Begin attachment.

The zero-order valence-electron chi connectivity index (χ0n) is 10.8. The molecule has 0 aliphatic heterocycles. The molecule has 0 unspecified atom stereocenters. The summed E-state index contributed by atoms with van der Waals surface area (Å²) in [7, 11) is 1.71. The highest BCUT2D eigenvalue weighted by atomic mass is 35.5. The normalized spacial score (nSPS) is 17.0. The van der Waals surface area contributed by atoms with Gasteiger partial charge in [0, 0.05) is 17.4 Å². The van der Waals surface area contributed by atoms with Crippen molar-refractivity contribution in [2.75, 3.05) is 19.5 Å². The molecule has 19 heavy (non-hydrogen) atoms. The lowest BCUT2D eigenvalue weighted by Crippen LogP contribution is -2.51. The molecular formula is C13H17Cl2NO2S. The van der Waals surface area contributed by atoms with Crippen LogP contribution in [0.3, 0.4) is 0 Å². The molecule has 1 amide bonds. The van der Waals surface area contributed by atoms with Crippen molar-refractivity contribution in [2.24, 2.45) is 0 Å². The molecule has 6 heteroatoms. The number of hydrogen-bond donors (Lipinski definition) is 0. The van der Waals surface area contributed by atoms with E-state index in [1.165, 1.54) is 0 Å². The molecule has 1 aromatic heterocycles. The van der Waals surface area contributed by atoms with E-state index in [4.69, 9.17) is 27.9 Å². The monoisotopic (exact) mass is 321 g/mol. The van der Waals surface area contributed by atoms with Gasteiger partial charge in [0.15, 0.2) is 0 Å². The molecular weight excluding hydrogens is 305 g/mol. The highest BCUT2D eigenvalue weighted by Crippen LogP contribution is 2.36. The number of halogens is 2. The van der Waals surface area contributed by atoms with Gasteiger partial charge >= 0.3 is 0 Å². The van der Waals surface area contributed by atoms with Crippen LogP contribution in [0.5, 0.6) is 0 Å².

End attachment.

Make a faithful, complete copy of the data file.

The zero-order valence-electron chi connectivity index (χ0n) is 10.8. The molecule has 0 aliphatic heterocycles. The molecule has 0 unspecified atom stereocenters. The summed E-state index contributed by atoms with van der Waals surface area (Å²) in [7, 11) is 1.71. The highest BCUT2D eigenvalue weighted by atomic mass is 35.5. The normalized spacial score (nSPS) is 17.0. The van der Waals surface area contributed by atoms with Gasteiger partial charge in [0, 0.05) is 17.4 Å². The van der Waals surface area contributed by atoms with Crippen molar-refractivity contribution in [2.75, 3.05) is 19.5 Å². The molecule has 19 heavy (non-hydrogen) atoms. The lowest BCUT2D eigenvalue weighted by Crippen LogP contribution is -2.51. The molecular formula is C13H17Cl2NO2S. The van der Waals surface area contributed by atoms with Crippen LogP contribution in [0.3, 0.4) is 0 Å². The molecule has 1 amide bonds. The van der Waals surface area contributed by atoms with Crippen molar-refractivity contribution in [2.24, 2.45) is 0 Å². The molecule has 6 heteroatoms. The number of hydrogen-bond donors (Lipinski definition) is 0. The van der Waals surface area contributed by atoms with E-state index in [1.165, 1.54) is 0 Å². The molecule has 1 aromatic heterocycles. The van der Waals surface area contributed by atoms with E-state index in [4.69, 9.17) is 27.9 Å². The monoisotopic (exact) mass is 321 g/mol. The van der Waals surface area contributed by atoms with Gasteiger partial charge in [0.15, 0.2) is 0 Å². The molecular weight excluding hydrogens is 305 g/mol. The highest BCUT2D eigenvalue weighted by Crippen LogP contribution is 2.36. The number of halogens is 2. The van der Waals surface area contributed by atoms with Gasteiger partial charge >= 0.3 is 0 Å². The van der Waals surface area contributed by atoms with Crippen LogP contribution in [0.5, 0.6) is 0 Å².